Mission and Philosophy

The mission of the International School of the Americas (ISA) is "to challenge all members of the school community to consistently reflect on and question what it means to be acting at one's fullest potential as a learner, leader, and global citizen." The ISA Service Program represents a significant means by which this mission is enacted and accomplished. In this program, students are asked to complete 120 hours of service and corresponding service reflections as apart of their ISA high school experience. 

The ISA Service Program exists to actively engage students in meaningful, authentic, and personally relevant service activities.  This service includes volunteerism, community service, and service learning.  These three forms of service are defined as follows by Furco (1996) in “Service Learning:  A Balanced Approach to Experiential Education.”

Volunteerism:  “the engagement of students in activities where the primary emphasis is on the service being provided and the primary intended beneficiary is clearly the service recipient” (p. 13) 

Community Service:  “the engagement of students in activities that primarily focus on the service being provided as well as the benefits the service activities have on the recipients” (p. 13)

Service Learning: “the intention to equally benefit the provider and the recipient of the service as well as to ensure equal focus on both the service being provided and the learning that is occurring” (p. 14)

We value all three of these service activities and encourage students to pursue their interests and passions as they pursue both a breadth and depth of service experience in a variety of settings.  Because we know that sustained service activities have the potential to deepen the experience, develop leadership skills, and build partnerships between students and their broader community,[1] ISA recommends that at least 30 of the 120 hours to be spent with one service partner.  These sustained activities are more likely lead to service learning, with mutual benefit for all partners. Partnerships can involve not only those being served but also businesses, community organizations, social service agencies, and other groups. By bringing people together in collaboration, these service partnerships can bridge intergenerational, ethnic, and cultural gaps, provide young people with strong role models, and strengthen community infrastructures.[2]

Throughout the process, reflection is the key to student growth and understanding.   Reflection on action ensures that the experience has meaning for students; it is the difference between simply “doing” and “learning from doing.”  Reflection activities are used before, during, and after the service experience (as appropriate) to analyze and reflect on the activity and its meaning.  Most often, students will be reflecting on the service experience after the activity has taken place.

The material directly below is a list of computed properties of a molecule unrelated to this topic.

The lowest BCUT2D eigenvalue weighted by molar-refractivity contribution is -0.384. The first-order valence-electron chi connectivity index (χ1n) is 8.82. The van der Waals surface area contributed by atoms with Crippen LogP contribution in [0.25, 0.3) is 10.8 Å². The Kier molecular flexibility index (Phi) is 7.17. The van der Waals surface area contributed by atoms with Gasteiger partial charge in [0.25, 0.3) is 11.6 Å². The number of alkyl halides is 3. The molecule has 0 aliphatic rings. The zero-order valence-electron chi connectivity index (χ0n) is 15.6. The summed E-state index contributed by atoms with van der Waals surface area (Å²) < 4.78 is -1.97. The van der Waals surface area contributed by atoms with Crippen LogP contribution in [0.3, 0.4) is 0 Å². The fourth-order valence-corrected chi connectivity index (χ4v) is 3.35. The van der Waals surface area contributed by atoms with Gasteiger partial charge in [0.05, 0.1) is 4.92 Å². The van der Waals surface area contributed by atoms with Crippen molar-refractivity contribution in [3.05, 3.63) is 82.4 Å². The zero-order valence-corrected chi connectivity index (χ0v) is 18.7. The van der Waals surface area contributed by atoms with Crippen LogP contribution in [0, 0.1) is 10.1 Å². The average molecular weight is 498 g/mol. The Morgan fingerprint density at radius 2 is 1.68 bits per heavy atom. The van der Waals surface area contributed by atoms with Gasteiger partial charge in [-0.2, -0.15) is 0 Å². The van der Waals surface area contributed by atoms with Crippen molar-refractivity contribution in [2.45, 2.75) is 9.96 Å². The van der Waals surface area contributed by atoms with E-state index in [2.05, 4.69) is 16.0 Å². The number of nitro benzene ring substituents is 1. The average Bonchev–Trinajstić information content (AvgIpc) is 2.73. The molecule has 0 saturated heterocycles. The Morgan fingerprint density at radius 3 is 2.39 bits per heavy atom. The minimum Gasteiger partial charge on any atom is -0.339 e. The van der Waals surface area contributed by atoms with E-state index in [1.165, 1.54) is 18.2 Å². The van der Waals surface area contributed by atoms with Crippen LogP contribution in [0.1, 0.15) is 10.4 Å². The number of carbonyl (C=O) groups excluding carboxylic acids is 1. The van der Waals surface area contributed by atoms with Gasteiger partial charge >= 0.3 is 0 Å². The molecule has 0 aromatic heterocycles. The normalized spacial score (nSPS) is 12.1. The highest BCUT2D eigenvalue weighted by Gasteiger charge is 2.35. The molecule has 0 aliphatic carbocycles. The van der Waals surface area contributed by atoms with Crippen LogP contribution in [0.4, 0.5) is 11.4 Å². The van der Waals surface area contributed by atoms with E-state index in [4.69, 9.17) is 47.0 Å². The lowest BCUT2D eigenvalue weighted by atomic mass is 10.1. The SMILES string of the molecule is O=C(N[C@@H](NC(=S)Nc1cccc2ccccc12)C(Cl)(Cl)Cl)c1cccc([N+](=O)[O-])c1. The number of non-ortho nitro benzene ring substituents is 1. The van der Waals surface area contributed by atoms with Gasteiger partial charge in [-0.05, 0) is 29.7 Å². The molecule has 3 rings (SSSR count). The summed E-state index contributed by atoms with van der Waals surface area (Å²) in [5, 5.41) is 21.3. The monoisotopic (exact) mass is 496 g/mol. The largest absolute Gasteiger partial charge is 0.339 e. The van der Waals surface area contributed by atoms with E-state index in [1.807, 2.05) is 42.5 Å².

Using the provided Documentation and Reflection Form, students can assess where they are in the learning process, get feedback from others, voice concerns, share feelings, and internalize the learning. They are asked to document the relevant facts and then select three of five possible prompts for reflection (note: students might also want to collect and upload artifacts, photos, etc). The forms will be stored in their in their four-year ISA portfolio.

Both the advisor and the grade-level team will provide both support and accountability over the four-year period.  While we encourage students to complete at least 30 hours per year, students can, of course, pace completion of the 120 hours in any way they choose (including the use of summer).  An ISA Service online community will also help to facilitate student planning, linking students to one another and to other members of the ISA community (faculty, staff, others) and provide resources and support.

ISA students will be able to use their service activities in support of their four-year portfolio.  They can make connections between their service activities and ISA learning objectives. These connections can be made from two different directions: either by identifying specific learning objectives and developing a service activity that meets them, or by identifying the service activity and then exploring the many ways it can be tied to curriculum or learning objectives.

Finally, we recognize that ISA students are often involved in a variety of activities and are often highly committed to service through organizations they participate in. In fact, we anticipate that many ISA students will exceed the 120 hour recommendation and we will recognize that in the senior awards ceremony. 

We want students to make discerning decisions regarding what they believe contributes to the ISA Service Program and their portfolio.  As long as students provide the appropriate documentation and associated reflections and can accurately describe the learning, that service will become part of the students’ service hours (pending review by the advisor and/or team). Appeals to advisor and/or team decisions can be made to the ISA Principal or the grade-level board.

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[1] Adapted from National Youth Leadership Council

 [2] Ibid